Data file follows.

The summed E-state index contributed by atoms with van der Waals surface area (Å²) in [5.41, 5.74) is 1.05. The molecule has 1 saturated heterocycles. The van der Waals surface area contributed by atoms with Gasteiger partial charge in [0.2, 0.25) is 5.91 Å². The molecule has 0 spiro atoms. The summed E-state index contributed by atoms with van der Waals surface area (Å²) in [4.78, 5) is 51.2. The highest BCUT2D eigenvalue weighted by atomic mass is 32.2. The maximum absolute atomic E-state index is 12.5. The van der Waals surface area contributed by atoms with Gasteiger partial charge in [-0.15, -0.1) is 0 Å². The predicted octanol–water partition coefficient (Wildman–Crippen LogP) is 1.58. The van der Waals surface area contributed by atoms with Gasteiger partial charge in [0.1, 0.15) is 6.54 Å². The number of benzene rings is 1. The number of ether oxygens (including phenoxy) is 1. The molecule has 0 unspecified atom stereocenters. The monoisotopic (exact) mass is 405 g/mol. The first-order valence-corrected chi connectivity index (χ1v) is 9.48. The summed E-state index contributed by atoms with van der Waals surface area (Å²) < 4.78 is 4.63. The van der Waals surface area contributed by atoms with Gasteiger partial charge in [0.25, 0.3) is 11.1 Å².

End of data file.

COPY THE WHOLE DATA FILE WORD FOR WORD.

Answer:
The summed E-state index contributed by atoms with van der Waals surface area (Å²) in [5.41, 5.74) is 1.05. The molecule has 1 saturated heterocycles. The van der Waals surface area contributed by atoms with Gasteiger partial charge in [0.2, 0.25) is 5.91 Å². The molecule has 0 spiro atoms. The summed E-state index contributed by atoms with van der Waals surface area (Å²) in [4.78, 5) is 51.2. The highest BCUT2D eigenvalue weighted by atomic mass is 32.2. The maximum absolute atomic E-state index is 12.5. The van der Waals surface area contributed by atoms with Gasteiger partial charge in [-0.15, -0.1) is 0 Å². The predicted octanol–water partition coefficient (Wildman–Crippen LogP) is 1.58. The van der Waals surface area contributed by atoms with Gasteiger partial charge in [0.1, 0.15) is 6.54 Å². The number of benzene rings is 1. The number of ether oxygens (including phenoxy) is 1. The molecule has 0 unspecified atom stereocenters. The monoisotopic (exact) mass is 405 g/mol. The first-order valence-corrected chi connectivity index (χ1v) is 9.48. The summed E-state index contributed by atoms with van der Waals surface area (Å²) < 4.78 is 4.63. The van der Waals surface area contributed by atoms with Gasteiger partial charge in [0.25, 0.3) is 11.1 Å².